UN report finds nature conservation funding must triple globally this decade
G20 leading industrialized nations must embrace their role as influential leaders against climate change, by aligning development and economic recovery with international nature and climate goals, according to a new UN report, published on Thursday.
In its joint report on finance for nature in the G20 countries, the UN Environment Programme (UNEP), the World Economic Forum (WEF) and the Economics of Land Degradation Initiative, examined how wealthy nations can better support nature-based solutions (NbS).
In addition to promoting sustainable farming and supply chains, or intiatives such as creating green spaces in cities to tackle rising heat, G20 States - a group representing many of the world's most advanced economies - must address interrelated climate, biodiversity, and land degradation crises by increasing their annual investments in nature to $285 billion by 2050, said the State of Finance for Nature in the G20 report.
The publication estimated that G20 spending, including large emerging economies, stood at $120 billion in 2020, which was directed towards official development assistance (ODA).
It notes the spending gap in non-G20 countries, was even larger and more difficult to bridge.
The report builds on the 2021 report, ‘State of Finance for Nature – Tripling Investments in Nature-based Solutions by 2030’, which called for closing a $4.1 trillion NbS financing gap between 2020 and 2050.
The report findings show that at just 11 per cent, or $14 billion annually, private sector investments remained small, even though they contributed 60 per cent of the total national GDP in most G20 countries.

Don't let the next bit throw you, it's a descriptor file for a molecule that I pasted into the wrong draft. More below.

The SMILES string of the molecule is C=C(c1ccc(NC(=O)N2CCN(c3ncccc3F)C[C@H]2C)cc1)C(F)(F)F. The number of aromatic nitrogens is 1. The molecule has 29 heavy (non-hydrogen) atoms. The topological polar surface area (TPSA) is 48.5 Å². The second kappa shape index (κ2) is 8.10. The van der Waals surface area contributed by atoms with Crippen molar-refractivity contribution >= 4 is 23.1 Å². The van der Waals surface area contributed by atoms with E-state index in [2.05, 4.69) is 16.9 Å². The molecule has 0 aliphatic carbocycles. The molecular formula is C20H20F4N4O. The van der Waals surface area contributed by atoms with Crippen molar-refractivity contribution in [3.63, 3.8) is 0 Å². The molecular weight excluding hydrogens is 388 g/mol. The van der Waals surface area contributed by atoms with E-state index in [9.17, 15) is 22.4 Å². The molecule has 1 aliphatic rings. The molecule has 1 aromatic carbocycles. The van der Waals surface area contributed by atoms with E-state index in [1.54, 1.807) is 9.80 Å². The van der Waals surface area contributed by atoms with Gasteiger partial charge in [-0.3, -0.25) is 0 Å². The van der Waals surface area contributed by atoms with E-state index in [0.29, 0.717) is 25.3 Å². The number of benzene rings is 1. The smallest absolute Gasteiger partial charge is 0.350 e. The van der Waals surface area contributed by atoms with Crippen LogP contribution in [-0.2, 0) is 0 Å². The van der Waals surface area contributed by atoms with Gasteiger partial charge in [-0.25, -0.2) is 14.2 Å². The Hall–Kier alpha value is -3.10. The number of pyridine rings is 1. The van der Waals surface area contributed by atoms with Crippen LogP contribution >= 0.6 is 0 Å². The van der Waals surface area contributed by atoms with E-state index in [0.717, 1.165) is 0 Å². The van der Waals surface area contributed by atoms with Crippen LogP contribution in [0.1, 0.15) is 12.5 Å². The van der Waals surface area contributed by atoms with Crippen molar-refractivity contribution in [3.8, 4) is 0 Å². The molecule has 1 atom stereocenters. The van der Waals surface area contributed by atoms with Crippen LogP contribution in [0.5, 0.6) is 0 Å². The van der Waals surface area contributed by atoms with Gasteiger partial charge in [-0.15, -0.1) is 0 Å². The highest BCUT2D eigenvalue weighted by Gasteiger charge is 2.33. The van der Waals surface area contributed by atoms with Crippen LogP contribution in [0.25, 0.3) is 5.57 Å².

It also reveals that G20 investments represented 92 per cent of all global NbS investments in 2020.
Boost land restoration
Moreover, 87 per cent - $105 billion - of those investments were distributed internally towards domestic programmes.
The findings confirm the urgency to increase net-zero and nature-positive investments to close these finance gaps, as reflected in the Global Biodiversity Framework's Target 19 and in the Glasgow Climate Pact of the UN Climate Change Conference (COP26).
The authors also reinforced the need to accelerate land restoration around the globe, as declared by the UN Decade on Ecosystem Restoration 2021-2030.
To meet all agreed biodiversity, land restoration and climate targets by 2050, the report underscored the need for annual G20 NbS investments to increase by at least 140 per cent.
This means an additional $165 billion per year, especially in ODA and private sector spending.
At the global level, future investments in nature must rise four-fold by 2050, equalling an annual investment of over $536 billion.
As G20 country carry out most of the global economic and financial activity with fiscal leeway, the report maintained that they have the capacity to meet that target.
Paradigm shift required
State of Finance for Nature also called for G20 States to increase investment in non-G20 countries, which can often be more cost-effective and efficient than investing in similar nature-based solutions internally.
A paradigm shift by governments, corporations and finance institutions is urgently required to effectively tackle the interrelated nature, climate, and land degradation crises on which many economies depend.
“To scale up private finance, Governments can boost the investment case for nature, for instance by creating stable and predictable markets for ecosystem services like forest carbon or by using public money on below-market rates”, said Ivo Mulder, Head of UNEP’s Climate Finance Unit, adding that, “systemic changes are needed at all levels, including consumers paying the true price of food, taking into account its environmental footprint”.
The report concluded that following the COVID-19 crisis, Governments must truly build back better.
As many developed countries can borrow cheaply on international capital markets, the author’s are calling on policymakers to tie in nature and climate conditions when providing fiscal stimulus to sectors across their economies.
This would ensure that international biodiversity, climate and land degradation targets are met.
“Companies and financial institutions should fully disclose climate and nature-related financial risks, and governments need to repurpose agricultural fiscal policies and trade-related tariffs”, said Mr. Mulder.